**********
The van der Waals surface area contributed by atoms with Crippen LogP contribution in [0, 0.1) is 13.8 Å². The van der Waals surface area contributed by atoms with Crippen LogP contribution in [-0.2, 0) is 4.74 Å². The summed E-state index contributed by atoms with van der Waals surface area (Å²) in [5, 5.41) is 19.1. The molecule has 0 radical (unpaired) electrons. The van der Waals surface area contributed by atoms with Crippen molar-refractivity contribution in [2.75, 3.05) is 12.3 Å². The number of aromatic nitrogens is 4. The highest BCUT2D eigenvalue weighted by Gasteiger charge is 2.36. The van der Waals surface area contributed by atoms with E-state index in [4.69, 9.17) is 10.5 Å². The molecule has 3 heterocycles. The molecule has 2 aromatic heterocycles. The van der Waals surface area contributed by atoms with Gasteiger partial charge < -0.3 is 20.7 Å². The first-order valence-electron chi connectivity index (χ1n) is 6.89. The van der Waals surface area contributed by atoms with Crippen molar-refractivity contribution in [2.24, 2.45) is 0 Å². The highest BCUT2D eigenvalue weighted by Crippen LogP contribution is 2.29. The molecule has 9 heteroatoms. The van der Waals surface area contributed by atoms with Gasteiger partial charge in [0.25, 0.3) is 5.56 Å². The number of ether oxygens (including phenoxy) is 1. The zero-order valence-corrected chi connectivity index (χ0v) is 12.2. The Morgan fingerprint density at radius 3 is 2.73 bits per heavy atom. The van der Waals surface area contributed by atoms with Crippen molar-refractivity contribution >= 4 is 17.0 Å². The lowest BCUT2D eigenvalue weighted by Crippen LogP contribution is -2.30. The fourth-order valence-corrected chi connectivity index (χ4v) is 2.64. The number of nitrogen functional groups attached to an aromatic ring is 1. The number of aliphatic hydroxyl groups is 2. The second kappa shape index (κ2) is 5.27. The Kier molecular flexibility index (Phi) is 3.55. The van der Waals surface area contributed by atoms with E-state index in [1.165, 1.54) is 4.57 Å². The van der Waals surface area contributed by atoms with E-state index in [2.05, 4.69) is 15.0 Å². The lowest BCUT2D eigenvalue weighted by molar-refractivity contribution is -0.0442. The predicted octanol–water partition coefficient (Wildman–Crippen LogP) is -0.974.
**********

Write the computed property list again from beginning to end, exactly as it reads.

The van der Waals surface area contributed by atoms with Crippen LogP contribution in [0, 0.1) is 13.8 Å². The van der Waals surface area contributed by atoms with Crippen LogP contribution in [-0.2, 0) is 4.74 Å². The summed E-state index contributed by atoms with van der Waals surface area (Å²) in [5, 5.41) is 19.1. The molecule has 0 radical (unpaired) electrons. The van der Waals surface area contributed by atoms with Crippen molar-refractivity contribution in [2.75, 3.05) is 12.3 Å². The number of aromatic nitrogens is 4. The highest BCUT2D eigenvalue weighted by Gasteiger charge is 2.36. The van der Waals surface area contributed by atoms with E-state index in [4.69, 9.17) is 10.5 Å². The molecule has 3 heterocycles. The molecule has 2 aromatic heterocycles. The van der Waals surface area contributed by atoms with Gasteiger partial charge < -0.3 is 20.7 Å². The first-order valence-electron chi connectivity index (χ1n) is 6.89. The van der Waals surface area contributed by atoms with Crippen molar-refractivity contribution in [2.24, 2.45) is 0 Å². The highest BCUT2D eigenvalue weighted by Crippen LogP contribution is 2.29. The molecule has 9 heteroatoms. The van der Waals surface area contributed by atoms with Gasteiger partial charge in [0.25, 0.3) is 5.56 Å². The number of ether oxygens (including phenoxy) is 1. The zero-order valence-corrected chi connectivity index (χ0v) is 12.2. The Morgan fingerprint density at radius 3 is 2.73 bits per heavy atom. The van der Waals surface area contributed by atoms with Crippen molar-refractivity contribution >= 4 is 17.0 Å². The lowest BCUT2D eigenvalue weighted by Crippen LogP contribution is -2.30. The fourth-order valence-corrected chi connectivity index (χ4v) is 2.64. The number of nitrogen functional groups attached to an aromatic ring is 1. The number of aliphatic hydroxyl groups is 2. The second kappa shape index (κ2) is 5.27. The Kier molecular flexibility index (Phi) is 3.55. The van der Waals surface area contributed by atoms with E-state index in [1.165, 1.54) is 4.57 Å². The van der Waals surface area contributed by atoms with E-state index in [2.05, 4.69) is 15.0 Å². The lowest BCUT2D eigenvalue weighted by molar-refractivity contribution is -0.0442. The predicted octanol–water partition coefficient (Wildman–Crippen LogP) is -0.974.